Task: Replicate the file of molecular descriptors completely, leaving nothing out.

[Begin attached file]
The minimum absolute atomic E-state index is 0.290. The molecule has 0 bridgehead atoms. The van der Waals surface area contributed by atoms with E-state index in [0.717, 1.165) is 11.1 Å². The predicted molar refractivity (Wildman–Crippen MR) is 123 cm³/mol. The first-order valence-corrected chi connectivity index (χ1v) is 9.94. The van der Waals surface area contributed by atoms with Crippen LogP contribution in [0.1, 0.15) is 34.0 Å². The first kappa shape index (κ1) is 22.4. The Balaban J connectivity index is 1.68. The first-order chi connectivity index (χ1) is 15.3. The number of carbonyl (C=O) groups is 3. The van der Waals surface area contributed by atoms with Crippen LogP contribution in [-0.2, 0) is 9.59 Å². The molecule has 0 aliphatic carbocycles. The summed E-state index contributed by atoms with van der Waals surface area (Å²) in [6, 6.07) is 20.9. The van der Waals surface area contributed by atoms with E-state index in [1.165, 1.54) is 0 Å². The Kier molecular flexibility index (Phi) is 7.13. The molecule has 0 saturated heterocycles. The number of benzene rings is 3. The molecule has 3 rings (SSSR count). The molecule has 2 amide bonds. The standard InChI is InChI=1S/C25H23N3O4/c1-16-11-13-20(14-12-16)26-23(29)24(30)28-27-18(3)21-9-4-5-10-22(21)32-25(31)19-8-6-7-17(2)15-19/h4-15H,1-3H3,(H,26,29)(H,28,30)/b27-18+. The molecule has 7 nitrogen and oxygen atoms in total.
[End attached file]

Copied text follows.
The minimum absolute atomic E-state index is 0.290. The molecule has 0 bridgehead atoms. The van der Waals surface area contributed by atoms with E-state index in [0.717, 1.165) is 11.1 Å². The predicted molar refractivity (Wildman–Crippen MR) is 123 cm³/mol. The first-order valence-corrected chi connectivity index (χ1v) is 9.94. The van der Waals surface area contributed by atoms with Crippen LogP contribution in [0.1, 0.15) is 34.0 Å². The first kappa shape index (κ1) is 22.4. The Balaban J connectivity index is 1.68. The first-order chi connectivity index (χ1) is 15.3. The number of carbonyl (C=O) groups is 3. The van der Waals surface area contributed by atoms with Crippen LogP contribution in [-0.2, 0) is 9.59 Å². The molecule has 0 aliphatic carbocycles. The summed E-state index contributed by atoms with van der Waals surface area (Å²) in [6, 6.07) is 20.9. The van der Waals surface area contributed by atoms with E-state index in [1.165, 1.54) is 0 Å². The Kier molecular flexibility index (Phi) is 7.13. The molecule has 0 saturated heterocycles. The number of benzene rings is 3. The molecule has 3 rings (SSSR count). The molecule has 2 amide bonds. The standard InChI is InChI=1S/C25H23N3O4/c1-16-11-13-20(14-12-16)26-23(29)24(30)28-27-18(3)21-9-4-5-10-22(21)32-25(31)19-8-6-7-17(2)15-19/h4-15H,1-3H3,(H,26,29)(H,28,30)/b27-18+. The molecule has 7 nitrogen and oxygen atoms in total.